Big IT suppliers were the biggest winners of Government contracts over the past two years, according to a think tank's analysis of public spending that suggests £4.3bn was spent on just six IT firms in 2013.
HP received £1.7bn in each of the last two years to become the largest single recipient of Government money, according to the Institute for Government and data analysis firm Spend Network.
They crunched millions of transactions from 247 central and local government bodies for 2012 and 2013.
But a think tank spokesman warned the figures were being reexamined after the Government disputed them.
The researchers initially believed 86% of HP's public sector revenue came from a job centre contract with the Department for Work and Pensions (DWP), but the DWP told CBR the figure was "just wrong".
A spokesman added: "The correct figure is several hundred million a year to cover the majority of IT services and IT development used by DWP.
"This includes the IT platforms which are used for the processing of benefits and pensions."
Initial reports carrying the news said the Institute advised caution when interpreting the data, with verification estimated to take several days, as well as urging ministers to make more data public to increase scrutiny in future.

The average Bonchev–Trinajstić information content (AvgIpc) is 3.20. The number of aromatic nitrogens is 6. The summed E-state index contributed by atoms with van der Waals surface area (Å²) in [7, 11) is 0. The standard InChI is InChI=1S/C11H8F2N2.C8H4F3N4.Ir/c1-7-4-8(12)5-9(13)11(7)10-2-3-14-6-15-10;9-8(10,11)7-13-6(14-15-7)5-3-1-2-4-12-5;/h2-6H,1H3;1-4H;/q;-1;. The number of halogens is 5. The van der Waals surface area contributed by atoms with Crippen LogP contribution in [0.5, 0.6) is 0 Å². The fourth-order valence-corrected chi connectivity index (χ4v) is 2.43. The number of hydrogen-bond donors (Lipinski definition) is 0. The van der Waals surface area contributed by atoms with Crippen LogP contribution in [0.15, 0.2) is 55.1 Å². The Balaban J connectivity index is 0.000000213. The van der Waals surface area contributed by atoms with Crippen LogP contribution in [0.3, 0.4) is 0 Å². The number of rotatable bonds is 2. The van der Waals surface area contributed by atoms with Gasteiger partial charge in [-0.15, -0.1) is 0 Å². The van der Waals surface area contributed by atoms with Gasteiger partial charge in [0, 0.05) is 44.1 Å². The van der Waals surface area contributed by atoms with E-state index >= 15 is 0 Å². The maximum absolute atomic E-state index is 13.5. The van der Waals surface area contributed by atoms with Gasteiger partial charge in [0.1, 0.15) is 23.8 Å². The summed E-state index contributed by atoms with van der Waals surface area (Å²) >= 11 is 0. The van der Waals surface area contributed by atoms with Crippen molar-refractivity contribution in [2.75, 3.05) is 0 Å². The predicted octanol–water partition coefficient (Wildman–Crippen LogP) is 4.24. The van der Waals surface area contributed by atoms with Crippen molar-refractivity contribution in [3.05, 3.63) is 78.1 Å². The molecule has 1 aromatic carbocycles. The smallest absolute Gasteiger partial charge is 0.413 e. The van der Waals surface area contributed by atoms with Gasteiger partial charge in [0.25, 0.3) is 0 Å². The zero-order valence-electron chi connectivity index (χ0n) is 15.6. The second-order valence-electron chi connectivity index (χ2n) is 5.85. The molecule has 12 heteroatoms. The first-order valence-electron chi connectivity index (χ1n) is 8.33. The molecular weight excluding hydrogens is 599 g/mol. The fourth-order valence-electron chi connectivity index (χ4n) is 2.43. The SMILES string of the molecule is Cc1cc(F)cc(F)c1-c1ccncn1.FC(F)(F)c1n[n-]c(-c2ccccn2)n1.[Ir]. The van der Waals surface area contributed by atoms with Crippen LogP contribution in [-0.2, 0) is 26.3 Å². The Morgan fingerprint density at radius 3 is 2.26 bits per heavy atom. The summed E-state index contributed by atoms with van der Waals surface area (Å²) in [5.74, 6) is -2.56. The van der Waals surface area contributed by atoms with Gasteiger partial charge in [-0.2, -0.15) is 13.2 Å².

The Institute for Government expects to publish the figures on its website later today after re-examining them in light of the DWP's response.
In the initial report, the five other IT firms named among the Government's biggest suppliers were Capgemini, amassing £1.01bn in 2013, Fujitsu with £415m, Atos on £401m, IBM on £365m and CSC with £306m.
The figures come at a time when Whitehall is trying to cut reliance on big IT suppliers in favour of procuring more services from SMBs.
The energy and business departments' recent switch from a Fujitsu-provided IT system to one provided by several SMBs resulted in delays partly caused by problems integrating the smaller suppliers' services.
Flaws in the think tank's data outlined by researchers when it was first published included the names of companies being redacted, as well as difficulty tracing exact sums to individual companies involved with private finance initiatives.
The report was quoted by the BBC as saying: "Genuinely meaningful data on the value for money of government suppliers would allow citizens and civil society to hold government departments to account for their ability to manage suppliers and public service markets effectively.
"For this reason, there should be clearer obligations to... publish details of their performance against contractual obligations, which some providers and agencies already provide but many do not."
A Cabinet Office spokesman said: "Through our long-term economic plan we have done more than any other government to open up contracts and address long-standing weaknesses in commercial skills. Before 2010 no one knew who Government suppliers were nor how much business SMBs won. We are levelling the playing field for smaller companies and growing a more diverse market for suppliers but there's more to do particularly as major legacy contracts expire in the years ahead.
"We welcome this analysis which draws on our published data and will look at how we can go further with our transparency".
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